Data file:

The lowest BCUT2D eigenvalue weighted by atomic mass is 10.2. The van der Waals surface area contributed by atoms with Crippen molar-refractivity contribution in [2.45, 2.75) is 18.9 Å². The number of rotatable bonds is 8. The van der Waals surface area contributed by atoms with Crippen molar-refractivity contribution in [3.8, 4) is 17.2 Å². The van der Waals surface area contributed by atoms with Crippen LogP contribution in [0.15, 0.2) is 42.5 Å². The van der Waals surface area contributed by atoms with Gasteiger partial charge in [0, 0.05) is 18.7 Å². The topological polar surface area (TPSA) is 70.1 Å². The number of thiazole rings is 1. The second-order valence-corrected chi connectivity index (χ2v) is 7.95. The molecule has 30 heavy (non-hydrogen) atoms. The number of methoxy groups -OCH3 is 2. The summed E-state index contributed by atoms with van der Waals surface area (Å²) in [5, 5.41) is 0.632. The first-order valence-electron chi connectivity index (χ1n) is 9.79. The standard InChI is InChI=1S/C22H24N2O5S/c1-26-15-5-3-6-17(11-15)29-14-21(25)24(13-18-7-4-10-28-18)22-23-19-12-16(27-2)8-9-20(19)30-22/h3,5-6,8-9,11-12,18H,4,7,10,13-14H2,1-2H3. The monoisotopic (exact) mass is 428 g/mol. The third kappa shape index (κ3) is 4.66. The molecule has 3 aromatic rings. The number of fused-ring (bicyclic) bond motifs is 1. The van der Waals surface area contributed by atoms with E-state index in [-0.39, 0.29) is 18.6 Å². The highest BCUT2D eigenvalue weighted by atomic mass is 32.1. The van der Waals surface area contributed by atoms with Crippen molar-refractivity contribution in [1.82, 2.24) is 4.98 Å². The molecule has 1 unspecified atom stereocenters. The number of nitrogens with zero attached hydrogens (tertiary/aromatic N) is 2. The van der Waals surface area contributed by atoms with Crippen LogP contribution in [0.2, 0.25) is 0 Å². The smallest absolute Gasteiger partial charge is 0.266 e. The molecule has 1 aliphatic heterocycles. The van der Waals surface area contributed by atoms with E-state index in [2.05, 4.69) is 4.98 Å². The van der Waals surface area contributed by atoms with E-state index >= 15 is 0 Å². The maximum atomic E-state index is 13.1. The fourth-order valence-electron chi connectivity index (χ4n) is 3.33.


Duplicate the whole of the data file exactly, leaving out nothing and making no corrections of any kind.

The lowest BCUT2D eigenvalue weighted by atomic mass is 10.2. The van der Waals surface area contributed by atoms with Crippen molar-refractivity contribution in [2.45, 2.75) is 18.9 Å². The number of rotatable bonds is 8. The van der Waals surface area contributed by atoms with Crippen molar-refractivity contribution in [3.8, 4) is 17.2 Å². The van der Waals surface area contributed by atoms with Crippen LogP contribution in [0.15, 0.2) is 42.5 Å². The van der Waals surface area contributed by atoms with Gasteiger partial charge in [0, 0.05) is 18.7 Å². The topological polar surface area (TPSA) is 70.1 Å². The number of thiazole rings is 1. The second-order valence-corrected chi connectivity index (χ2v) is 7.95. The molecule has 30 heavy (non-hydrogen) atoms. The number of methoxy groups -OCH3 is 2. The summed E-state index contributed by atoms with van der Waals surface area (Å²) in [5, 5.41) is 0.632. The first-order valence-electron chi connectivity index (χ1n) is 9.79. The standard InChI is InChI=1S/C22H24N2O5S/c1-26-15-5-3-6-17(11-15)29-14-21(25)24(13-18-7-4-10-28-18)22-23-19-12-16(27-2)8-9-20(19)30-22/h3,5-6,8-9,11-12,18H,4,7,10,13-14H2,1-2H3. The monoisotopic (exact) mass is 428 g/mol. The third kappa shape index (κ3) is 4.66. The molecule has 3 aromatic rings. The number of fused-ring (bicyclic) bond motifs is 1. The van der Waals surface area contributed by atoms with E-state index in [-0.39, 0.29) is 18.6 Å². The highest BCUT2D eigenvalue weighted by atomic mass is 32.1. The van der Waals surface area contributed by atoms with Crippen molar-refractivity contribution in [1.82, 2.24) is 4.98 Å². The molecule has 1 unspecified atom stereocenters. The number of nitrogens with zero attached hydrogens (tertiary/aromatic N) is 2. The van der Waals surface area contributed by atoms with Crippen LogP contribution in [0.2, 0.25) is 0 Å². The smallest absolute Gasteiger partial charge is 0.266 e. The molecule has 1 aliphatic heterocycles. The van der Waals surface area contributed by atoms with E-state index in [2.05, 4.69) is 4.98 Å². The van der Waals surface area contributed by atoms with E-state index >= 15 is 0 Å². The maximum atomic E-state index is 13.1. The fourth-order valence-electron chi connectivity index (χ4n) is 3.33.